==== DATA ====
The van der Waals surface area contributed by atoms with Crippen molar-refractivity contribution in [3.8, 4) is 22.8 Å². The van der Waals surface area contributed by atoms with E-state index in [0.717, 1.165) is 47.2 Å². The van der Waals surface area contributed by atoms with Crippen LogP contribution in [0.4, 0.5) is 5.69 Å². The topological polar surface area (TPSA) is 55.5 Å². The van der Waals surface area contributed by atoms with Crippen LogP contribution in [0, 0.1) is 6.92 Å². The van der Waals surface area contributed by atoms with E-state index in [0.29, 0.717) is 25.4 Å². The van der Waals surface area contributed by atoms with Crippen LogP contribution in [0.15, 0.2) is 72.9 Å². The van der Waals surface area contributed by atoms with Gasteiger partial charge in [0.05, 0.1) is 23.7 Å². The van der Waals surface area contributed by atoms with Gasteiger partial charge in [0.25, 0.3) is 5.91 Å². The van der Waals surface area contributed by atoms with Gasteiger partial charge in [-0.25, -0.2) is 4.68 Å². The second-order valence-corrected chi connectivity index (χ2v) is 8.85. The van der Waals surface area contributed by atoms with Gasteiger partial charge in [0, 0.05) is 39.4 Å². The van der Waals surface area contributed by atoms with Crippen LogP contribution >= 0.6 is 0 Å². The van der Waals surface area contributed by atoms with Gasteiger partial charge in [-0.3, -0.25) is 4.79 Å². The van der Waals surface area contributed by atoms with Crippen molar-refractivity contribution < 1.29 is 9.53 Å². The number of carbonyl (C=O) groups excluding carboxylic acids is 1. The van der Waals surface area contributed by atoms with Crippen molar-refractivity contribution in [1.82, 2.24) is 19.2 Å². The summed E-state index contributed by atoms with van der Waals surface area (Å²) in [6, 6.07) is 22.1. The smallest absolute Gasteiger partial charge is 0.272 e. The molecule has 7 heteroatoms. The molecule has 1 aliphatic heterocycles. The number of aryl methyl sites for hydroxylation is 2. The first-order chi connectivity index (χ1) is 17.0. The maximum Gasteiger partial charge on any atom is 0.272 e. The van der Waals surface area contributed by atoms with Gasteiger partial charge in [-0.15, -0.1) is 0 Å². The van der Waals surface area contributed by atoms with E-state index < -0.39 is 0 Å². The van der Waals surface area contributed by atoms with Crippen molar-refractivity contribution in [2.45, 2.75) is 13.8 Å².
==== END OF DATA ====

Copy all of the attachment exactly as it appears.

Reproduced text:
The van der Waals surface area contributed by atoms with Crippen molar-refractivity contribution in [3.8, 4) is 22.8 Å². The van der Waals surface area contributed by atoms with E-state index in [0.717, 1.165) is 47.2 Å². The van der Waals surface area contributed by atoms with Crippen LogP contribution in [0.4, 0.5) is 5.69 Å². The topological polar surface area (TPSA) is 55.5 Å². The van der Waals surface area contributed by atoms with Crippen LogP contribution in [0, 0.1) is 6.92 Å². The van der Waals surface area contributed by atoms with E-state index in [0.29, 0.717) is 25.4 Å². The van der Waals surface area contributed by atoms with Crippen LogP contribution in [0.15, 0.2) is 72.9 Å². The van der Waals surface area contributed by atoms with Gasteiger partial charge in [0.05, 0.1) is 23.7 Å². The van der Waals surface area contributed by atoms with Gasteiger partial charge in [0.25, 0.3) is 5.91 Å². The van der Waals surface area contributed by atoms with Gasteiger partial charge in [-0.25, -0.2) is 4.68 Å². The second-order valence-corrected chi connectivity index (χ2v) is 8.85. The van der Waals surface area contributed by atoms with Gasteiger partial charge in [0, 0.05) is 39.4 Å². The van der Waals surface area contributed by atoms with Crippen LogP contribution >= 0.6 is 0 Å². The van der Waals surface area contributed by atoms with Gasteiger partial charge in [-0.3, -0.25) is 4.79 Å². The van der Waals surface area contributed by atoms with Crippen molar-refractivity contribution < 1.29 is 9.53 Å². The number of carbonyl (C=O) groups excluding carboxylic acids is 1. The van der Waals surface area contributed by atoms with Crippen molar-refractivity contribution in [1.82, 2.24) is 19.2 Å². The summed E-state index contributed by atoms with van der Waals surface area (Å²) in [6, 6.07) is 22.1. The smallest absolute Gasteiger partial charge is 0.272 e. The molecule has 7 heteroatoms. The molecule has 1 aliphatic heterocycles. The number of aryl methyl sites for hydroxylation is 2. The first-order chi connectivity index (χ1) is 17.0. The maximum Gasteiger partial charge on any atom is 0.272 e. The van der Waals surface area contributed by atoms with Gasteiger partial charge in [-0.15, -0.1) is 0 Å². The van der Waals surface area contributed by atoms with E-state index < -0.39 is 0 Å². The van der Waals surface area contributed by atoms with Crippen molar-refractivity contribution in [2.45, 2.75) is 13.8 Å².